You can use the STAR template to organise your examples coherently:
Situation: explain the relevant role and organisation for your example.
Task: outline the specific task you had to complete and perhaps any challenges you were facing.
Action: specify what you did to complete the task and overcome any difficulties. Emphasise your personal traits such as teamwork or problem-solving.
Result: detail how your actions create a positive impact on the organisation and link this to how you can do the same in this hiring company.
4. Ask meaningful questions
Perhaps most importantly, ask a unique, memorable question to show your curiosity by utilising previous research. This stage of the interview is usually the first thing the interviewer will remember about you — so make it count. You can angle your question towards how you can excel in your role, what challenges you will need to overcome, and what the interviewer personally thinks about their work.
Avoid generic questions or those that show you have no interest in championing the purpose of the organisation, such as “When can I get a promotion?” or “How many holidays do I get?” These questions will likely be dealt with in latter stages in the recruitment process if you do progress.
Some examples of interesting questions include:
“Based on your three years’ of experience in the company, what do you think will be the biggest challenge in this role? In my previous roles, I’ve experienced…”
“What do you personally enjoy the most about this company and your work?”
“I read that your company recently launched this new campaign in Sydney. What would someone in my role contribute to a similar campaign in future?”
5. Wear suitable attire
During the interview, it is important to choose the right attire. If you consider yourself to be a serious contender, you should dress as one too. The suitable attire will depend on the company: for instance, a startup may have a more casual dress code than a global bank, which would generally necessitate a neat suit or work dress. If you’re unsure, there’s no harm in contacting the company and asking.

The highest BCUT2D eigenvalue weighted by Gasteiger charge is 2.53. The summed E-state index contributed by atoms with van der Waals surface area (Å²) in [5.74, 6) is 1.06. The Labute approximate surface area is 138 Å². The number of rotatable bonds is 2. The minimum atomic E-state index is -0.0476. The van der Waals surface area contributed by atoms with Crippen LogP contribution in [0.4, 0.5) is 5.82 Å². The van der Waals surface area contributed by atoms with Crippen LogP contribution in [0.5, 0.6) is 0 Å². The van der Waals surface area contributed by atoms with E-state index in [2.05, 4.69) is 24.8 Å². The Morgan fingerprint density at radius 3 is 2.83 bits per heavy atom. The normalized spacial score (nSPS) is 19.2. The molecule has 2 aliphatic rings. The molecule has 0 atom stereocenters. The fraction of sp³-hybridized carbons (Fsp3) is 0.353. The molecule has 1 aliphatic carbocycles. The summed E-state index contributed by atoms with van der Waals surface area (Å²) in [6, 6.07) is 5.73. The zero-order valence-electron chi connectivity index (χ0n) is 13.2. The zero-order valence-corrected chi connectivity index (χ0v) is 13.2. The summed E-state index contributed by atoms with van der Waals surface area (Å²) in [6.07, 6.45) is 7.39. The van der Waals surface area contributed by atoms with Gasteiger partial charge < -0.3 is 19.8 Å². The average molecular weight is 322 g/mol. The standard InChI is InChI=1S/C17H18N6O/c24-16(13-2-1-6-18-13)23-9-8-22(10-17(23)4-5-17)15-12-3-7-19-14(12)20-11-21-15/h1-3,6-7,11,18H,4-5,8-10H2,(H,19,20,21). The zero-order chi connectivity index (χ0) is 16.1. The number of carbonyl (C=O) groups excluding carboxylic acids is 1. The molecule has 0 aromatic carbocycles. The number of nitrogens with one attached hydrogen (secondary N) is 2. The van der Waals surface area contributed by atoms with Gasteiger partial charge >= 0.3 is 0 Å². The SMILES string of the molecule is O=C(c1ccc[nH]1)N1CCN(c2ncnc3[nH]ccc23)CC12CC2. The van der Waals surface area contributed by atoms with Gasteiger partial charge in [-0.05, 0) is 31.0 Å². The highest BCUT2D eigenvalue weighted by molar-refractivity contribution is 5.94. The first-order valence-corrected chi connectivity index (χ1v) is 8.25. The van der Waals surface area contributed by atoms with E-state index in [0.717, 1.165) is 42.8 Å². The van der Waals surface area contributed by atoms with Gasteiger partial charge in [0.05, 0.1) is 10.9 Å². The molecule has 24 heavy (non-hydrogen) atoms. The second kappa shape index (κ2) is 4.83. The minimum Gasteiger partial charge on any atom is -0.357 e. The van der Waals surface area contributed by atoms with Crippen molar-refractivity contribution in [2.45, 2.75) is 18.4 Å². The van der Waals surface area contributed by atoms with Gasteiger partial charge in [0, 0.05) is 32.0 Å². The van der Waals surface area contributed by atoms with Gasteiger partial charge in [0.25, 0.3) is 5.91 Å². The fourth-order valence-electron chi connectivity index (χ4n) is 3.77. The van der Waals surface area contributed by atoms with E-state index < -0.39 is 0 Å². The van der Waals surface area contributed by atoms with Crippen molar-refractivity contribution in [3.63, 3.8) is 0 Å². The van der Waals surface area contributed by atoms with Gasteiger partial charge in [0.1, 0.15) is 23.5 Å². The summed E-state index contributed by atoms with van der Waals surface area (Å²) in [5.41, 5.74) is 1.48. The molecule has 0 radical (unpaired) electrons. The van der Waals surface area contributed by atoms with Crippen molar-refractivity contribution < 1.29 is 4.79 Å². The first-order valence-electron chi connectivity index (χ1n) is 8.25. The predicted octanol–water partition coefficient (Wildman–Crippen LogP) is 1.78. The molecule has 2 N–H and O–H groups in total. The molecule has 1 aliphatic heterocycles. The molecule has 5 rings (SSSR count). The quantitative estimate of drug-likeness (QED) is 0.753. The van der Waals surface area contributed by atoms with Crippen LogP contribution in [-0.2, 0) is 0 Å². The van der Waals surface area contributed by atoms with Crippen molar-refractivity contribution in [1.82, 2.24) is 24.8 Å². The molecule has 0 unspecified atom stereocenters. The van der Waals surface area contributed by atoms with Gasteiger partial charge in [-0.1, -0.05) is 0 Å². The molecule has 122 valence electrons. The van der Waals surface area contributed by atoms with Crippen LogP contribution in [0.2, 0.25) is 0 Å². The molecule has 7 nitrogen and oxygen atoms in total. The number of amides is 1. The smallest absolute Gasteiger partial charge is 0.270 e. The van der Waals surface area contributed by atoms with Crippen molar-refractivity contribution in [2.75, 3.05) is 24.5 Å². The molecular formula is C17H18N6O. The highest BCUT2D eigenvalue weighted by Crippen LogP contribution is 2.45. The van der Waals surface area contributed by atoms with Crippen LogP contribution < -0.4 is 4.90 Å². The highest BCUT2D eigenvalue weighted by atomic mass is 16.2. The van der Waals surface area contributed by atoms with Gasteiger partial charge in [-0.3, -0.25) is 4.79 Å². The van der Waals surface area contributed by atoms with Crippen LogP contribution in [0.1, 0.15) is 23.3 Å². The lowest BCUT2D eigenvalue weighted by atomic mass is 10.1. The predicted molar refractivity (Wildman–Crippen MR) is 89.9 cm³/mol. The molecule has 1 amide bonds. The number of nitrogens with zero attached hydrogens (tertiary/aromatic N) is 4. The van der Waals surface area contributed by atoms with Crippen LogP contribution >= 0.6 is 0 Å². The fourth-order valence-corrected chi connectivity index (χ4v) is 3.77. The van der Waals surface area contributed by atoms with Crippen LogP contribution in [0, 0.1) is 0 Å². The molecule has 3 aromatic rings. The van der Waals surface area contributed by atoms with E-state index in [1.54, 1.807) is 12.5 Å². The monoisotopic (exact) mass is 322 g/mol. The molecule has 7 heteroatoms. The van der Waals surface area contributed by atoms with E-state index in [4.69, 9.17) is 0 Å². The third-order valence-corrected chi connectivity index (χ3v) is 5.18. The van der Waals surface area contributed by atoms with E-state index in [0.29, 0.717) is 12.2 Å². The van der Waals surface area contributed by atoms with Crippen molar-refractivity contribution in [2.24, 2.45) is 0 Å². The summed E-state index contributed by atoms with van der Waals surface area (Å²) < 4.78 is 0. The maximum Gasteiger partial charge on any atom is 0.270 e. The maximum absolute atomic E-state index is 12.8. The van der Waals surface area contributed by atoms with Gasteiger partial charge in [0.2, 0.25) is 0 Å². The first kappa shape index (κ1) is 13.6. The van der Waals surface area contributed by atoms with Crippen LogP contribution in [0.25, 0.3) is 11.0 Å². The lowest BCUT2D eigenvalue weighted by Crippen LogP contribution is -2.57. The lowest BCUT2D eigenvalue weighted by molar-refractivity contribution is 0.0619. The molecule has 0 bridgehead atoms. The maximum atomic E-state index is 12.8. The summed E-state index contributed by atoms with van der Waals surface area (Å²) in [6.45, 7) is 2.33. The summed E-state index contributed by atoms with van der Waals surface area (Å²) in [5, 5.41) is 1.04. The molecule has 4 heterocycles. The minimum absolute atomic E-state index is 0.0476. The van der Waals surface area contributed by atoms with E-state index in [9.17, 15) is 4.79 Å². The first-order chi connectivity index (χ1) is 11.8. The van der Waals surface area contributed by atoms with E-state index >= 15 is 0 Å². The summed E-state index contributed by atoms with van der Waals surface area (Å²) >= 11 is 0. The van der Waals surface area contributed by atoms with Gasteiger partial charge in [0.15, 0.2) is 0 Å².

6. Follow up
The hiring process is often complicated and expensive for employees as they sift through hundreds of applications. While the wait for the interview outcome can be nerve-wracking, don’t forget to allow at least five business days before you send a follow-up email. This usually involves thanking the interviewer by name and offering to provide any additional information you may require. Write politely and respectfully without coming across as impatient.
There may be instances where you may not get selected but that is okay because you can always ask for feedback which may help you do better the next time, so pat yourself for the effort and move on because rejections are just part and parcel of the game!
Are these tips useful to you? Don’t forget to follow the Australian Business Students’ Association on LinkedIn to get the latest news and updates. We post business related content such as blogs, news and hold events to provide students with more opportunities to network and grow.